• Old Orchard Loop: This trail is 1.5 miles long and can be accessed from the Big Field Loop via the Orchard Connector. The Old Orchard Loop weaves through an old field once used to pasture cows. This trail provides opportunities to see birds, plants, and butterflies that flourish in old fields. The open terrain features stunning views of the High Peaks. Upper Orchard, a new trail providing a short side trip a bit further up the hill, was added in 2017.
  • Bear Cub Loop: The basic outer loop is 1.5 miles long, with three inner loops you can take along the way to add or subtract from the length of the walk. From the trailhead kiosk, turn right and head east through woodland terrain, including hardwood forest and balsam fir-spruce swampland. On the northern half of the loop, the trail parallels the edge of the Big Field, offering views of the High Peaks to the north. There is also an excellent view of the High Peaks on the southern half of the loop at the intersection of the Bear Cub Loop and Bear Cub 2.
  • Sugar Maple: This trail was added in 2017. It can be accessed from the Big Field Loop. From the Big Field Loop (walking in a clockwise direction), take a left at the intersection just after you leave the woods and enter the field. This trail leads you up a hill on the western edge of the field, affording panoramic views of the High Peaks to your east. The trail leads upward and enters a stand of Sugar Maples, providing opportunities to see birds and wildflowers that prefer a hardwood forest habitat. The western side of Sugar Maple connects with Upper Orchard, just before you leave the woods and enter the open area of the Old Orchard.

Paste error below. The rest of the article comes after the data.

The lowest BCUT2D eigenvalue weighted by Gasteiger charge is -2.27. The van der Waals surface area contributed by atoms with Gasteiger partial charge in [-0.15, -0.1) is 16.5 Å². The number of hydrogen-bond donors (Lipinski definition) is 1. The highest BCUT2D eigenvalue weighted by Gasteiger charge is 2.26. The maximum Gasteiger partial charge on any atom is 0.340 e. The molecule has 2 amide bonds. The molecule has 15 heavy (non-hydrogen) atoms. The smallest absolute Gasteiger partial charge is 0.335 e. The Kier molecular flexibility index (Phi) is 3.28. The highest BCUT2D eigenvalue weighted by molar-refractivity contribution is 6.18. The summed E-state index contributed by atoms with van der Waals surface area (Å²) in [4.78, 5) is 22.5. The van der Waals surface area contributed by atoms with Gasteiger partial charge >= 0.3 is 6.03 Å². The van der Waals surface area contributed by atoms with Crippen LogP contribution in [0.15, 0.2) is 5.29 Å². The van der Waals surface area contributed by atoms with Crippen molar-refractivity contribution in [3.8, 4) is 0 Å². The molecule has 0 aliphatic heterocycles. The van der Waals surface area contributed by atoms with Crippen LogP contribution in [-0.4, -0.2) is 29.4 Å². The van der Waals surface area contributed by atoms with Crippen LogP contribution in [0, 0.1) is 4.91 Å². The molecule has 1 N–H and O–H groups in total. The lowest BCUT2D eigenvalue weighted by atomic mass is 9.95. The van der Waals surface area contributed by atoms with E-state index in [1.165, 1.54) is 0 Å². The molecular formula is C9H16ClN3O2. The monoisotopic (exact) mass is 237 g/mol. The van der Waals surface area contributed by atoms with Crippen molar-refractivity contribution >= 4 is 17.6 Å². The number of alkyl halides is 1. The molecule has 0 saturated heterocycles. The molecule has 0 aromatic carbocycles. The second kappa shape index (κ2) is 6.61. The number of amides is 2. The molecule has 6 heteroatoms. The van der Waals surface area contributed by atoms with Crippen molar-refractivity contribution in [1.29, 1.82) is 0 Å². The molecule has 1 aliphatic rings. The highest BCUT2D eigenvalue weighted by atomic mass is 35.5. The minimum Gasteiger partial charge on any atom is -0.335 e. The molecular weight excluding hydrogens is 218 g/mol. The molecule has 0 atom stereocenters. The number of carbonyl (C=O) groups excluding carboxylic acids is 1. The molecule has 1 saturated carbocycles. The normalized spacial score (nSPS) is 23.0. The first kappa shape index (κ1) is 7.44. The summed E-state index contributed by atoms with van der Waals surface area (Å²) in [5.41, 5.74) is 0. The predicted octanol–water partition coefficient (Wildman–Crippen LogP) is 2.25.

• Short Drop: This trail was added in 2017. It can be accessed from the Big Field Connector. Walking northeast on the Big Field Connector, take a left at the intersection and climb up a hill with mainly deciduous trees. Short Drop connects with Sugar Maple farther up the hill.
  • Maple Drop: This trail was added in 2017. It can be accessed from the Big Field Loop. Walking in a clockwise direction around the Big Field Loop, take a left at the intersection and climb up a hill through a hardwood forest, dominated by Sugar Maples. Maple Drop connects with Sugar Maple farther up the hill.
  • Sugar Side: This trail was added in 2017. It can be accessed from the Big Field Loop. Walking in a clockwise direction around the Big Field Loop, take a left at the intersection and climb up a hill. This short trail curves to the west and intersects with Maple Drop.
  • Beech Drop: This trail, along with Big Rock and Beech Cut, will be added in the spring of 2018. 

Wildflowers and flowering shrubs seen along the Heaven Hill trails include:

Black-eyed Susan
Blue Cohosh
Clintonia
Coltsfoot
Common Bird’s Foot Trefoil
Common Blue Viola
Common Milkweed
Common Self-heal
Common Yarrow
Cow Vetch
False Solomon’s Seal
Flat-topped White Aster
Fleabane
Foamflower
Hobblebush
Indian Cucumber-root
Jack-in-the-Pulpit
New England Aster
Ox-eyed Daisy
Painted Trillium
Pearly Everlasting
Pink Lady's Slipper
Purple Trillium
Queen Anne's Lace
Red Clover
Rose Twisted Stalk
Shinleaf
Spotted Touch-Me-Not
Spreading Dogbane
Starflower
Tall Flat-topped White Aster
Trout Lily
White Baneberry
White Meadowsweet
Whorled Wood Aster
Wild Sarsaparilla

Birds seen or heard along the Heaven Hill trails include:




Trail Map and Directions to the Heaven Hill Trails

Both the plant and bird lists were generated from field notes and photographs dating mainly from the fall of 2015 (just before the trail system was officially opened) to the fall of 2017. Neither list reflects a comprehensive catalog of all species present. Rather, the lists reflect only those species I have seen (or heard, in the case of birds) and/or photographed to date.


Copyright 2018